EXCERPT: Indigenous icons

Published February 14, 2010

Pakola family lore says it was derived from one of several concoctions offered by the raireewallah (the quintessential subcontinental pushcart man) to pedestrians on hot, sweltering days.


One may pause here and imagine a young Seth Haji Muhammad Ali Teli in Saddar on a summer's day, in dire need of refreshment, stopping the raireewallahs and chancing upon a formula derived from vanilla, chocolate and rose water. Whatever the case, the Seth's taste buds were definitely onto something.


 Pakola was launched on August 14, 1950, the third anniversary of Pakistan's creation, in Karachi (the then capital of Pakistan), at the Pakistan Air Force Base on Drigh Road in the presence of the Prime Minister of Pakistan, Liaquat Ali Khan. And thus was forged an enduring association between brand and country.


 It was patriotic advertising at its best.


 The brand flourished and the '50s and '60s became Karachi's Pakola tinted decades. Pakola has always been a Karachi drink. It would be relevant to note here that although Pakola had, and still has, a presence in Sindh, the brand never made it big up north, perhaps because by the time the company got around to thinking about this, it was too late. Multinational cola companies had already monopolised all available market space.


— 'The Pakola Tale' by Mariam Ali Baig

 

for over half a century, PIA's uniforms have reflected the psyche of the nation. The first uniform designed in 1955 by Chausee Fontaingnelle, a PAN AM hostess on deputation to PIA, had hostesses donning a beret with militarised elegance meant to signal a new wave of independence for both the nation and her newly empowered women. This was followed by another classic the legendary, hooded tunic and straight pants, dubbed the PIA pajamas, by Pierre Cardin. Although the outfit had some design flaws, the pajamas captured the magic of the liberal, sexy swinging 1960s and sparked an international fashion statement on the runways of Paris and Milan.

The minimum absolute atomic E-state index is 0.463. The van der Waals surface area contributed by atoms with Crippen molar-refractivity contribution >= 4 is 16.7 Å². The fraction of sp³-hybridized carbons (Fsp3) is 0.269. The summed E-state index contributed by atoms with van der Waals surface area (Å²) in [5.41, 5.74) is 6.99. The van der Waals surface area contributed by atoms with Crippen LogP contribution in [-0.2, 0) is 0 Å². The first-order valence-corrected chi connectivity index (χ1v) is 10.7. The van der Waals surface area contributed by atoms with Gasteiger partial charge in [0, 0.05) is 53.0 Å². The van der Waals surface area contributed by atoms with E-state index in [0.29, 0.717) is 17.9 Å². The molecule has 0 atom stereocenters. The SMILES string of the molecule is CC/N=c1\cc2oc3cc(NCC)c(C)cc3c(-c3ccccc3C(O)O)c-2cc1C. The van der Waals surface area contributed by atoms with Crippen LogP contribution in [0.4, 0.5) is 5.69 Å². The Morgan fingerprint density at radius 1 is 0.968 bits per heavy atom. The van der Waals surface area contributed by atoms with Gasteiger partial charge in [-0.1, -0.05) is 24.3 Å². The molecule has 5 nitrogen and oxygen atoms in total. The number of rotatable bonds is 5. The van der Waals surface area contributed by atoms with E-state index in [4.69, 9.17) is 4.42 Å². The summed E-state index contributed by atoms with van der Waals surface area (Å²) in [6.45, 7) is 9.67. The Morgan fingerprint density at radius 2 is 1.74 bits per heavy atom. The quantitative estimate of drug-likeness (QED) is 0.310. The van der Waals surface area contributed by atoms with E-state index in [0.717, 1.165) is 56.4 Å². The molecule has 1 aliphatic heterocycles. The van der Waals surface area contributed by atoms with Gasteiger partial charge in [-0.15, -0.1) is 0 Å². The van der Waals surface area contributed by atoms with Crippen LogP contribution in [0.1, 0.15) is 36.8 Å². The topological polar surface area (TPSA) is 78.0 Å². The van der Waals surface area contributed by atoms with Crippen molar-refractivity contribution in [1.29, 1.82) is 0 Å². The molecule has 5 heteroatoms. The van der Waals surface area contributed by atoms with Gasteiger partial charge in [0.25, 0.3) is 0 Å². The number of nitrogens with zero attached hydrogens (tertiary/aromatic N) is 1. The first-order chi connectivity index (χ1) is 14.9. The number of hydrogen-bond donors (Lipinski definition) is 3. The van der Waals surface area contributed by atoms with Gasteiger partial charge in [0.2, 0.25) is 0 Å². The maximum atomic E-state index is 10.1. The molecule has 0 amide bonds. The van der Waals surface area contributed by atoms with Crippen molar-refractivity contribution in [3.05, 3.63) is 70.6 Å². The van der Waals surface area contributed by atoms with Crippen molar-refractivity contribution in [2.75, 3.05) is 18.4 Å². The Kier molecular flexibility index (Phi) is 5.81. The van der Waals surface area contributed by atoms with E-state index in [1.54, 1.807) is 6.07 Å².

Sadly, in 1977, the arrival of General Ziaul Haq led to the Islamisation of the uniform and the adoption of the dupatta. Negus decided that there had to be a stylish way to work around the fundamentalism.


In partnership with Sir Hardy Amies, the Queen's designer since 1951, he initiated an aesthetic change that worked around the limitations of a standard shalwar kameez. Instead of sticking to staple greens, creams and whites, Negus and Amies introduced an array of vivid contrasts purples, magentas, bottle greens, golds — and, for the first time, replaced solid colours with delicate prints and embroidery.


The idea was to have a 'multiform' — as opposed to a uniform — so that an air of informality could pervade the flight's atmosphere in a remarkably subtle gesture of defiance against the sociopolitical straitjacket that confined the country.


— 'Brand Take-off' by
Abbas Ali and
Faraz Maqsood Hamidi

 

The packaging of Tibet Talcum Powder has remained unchanged since Kohinoor Chemicals launched the product in 1951. Today, the Tibet lady serves as a reminder that in a world of bewildering change, some things reassuringly remain the same.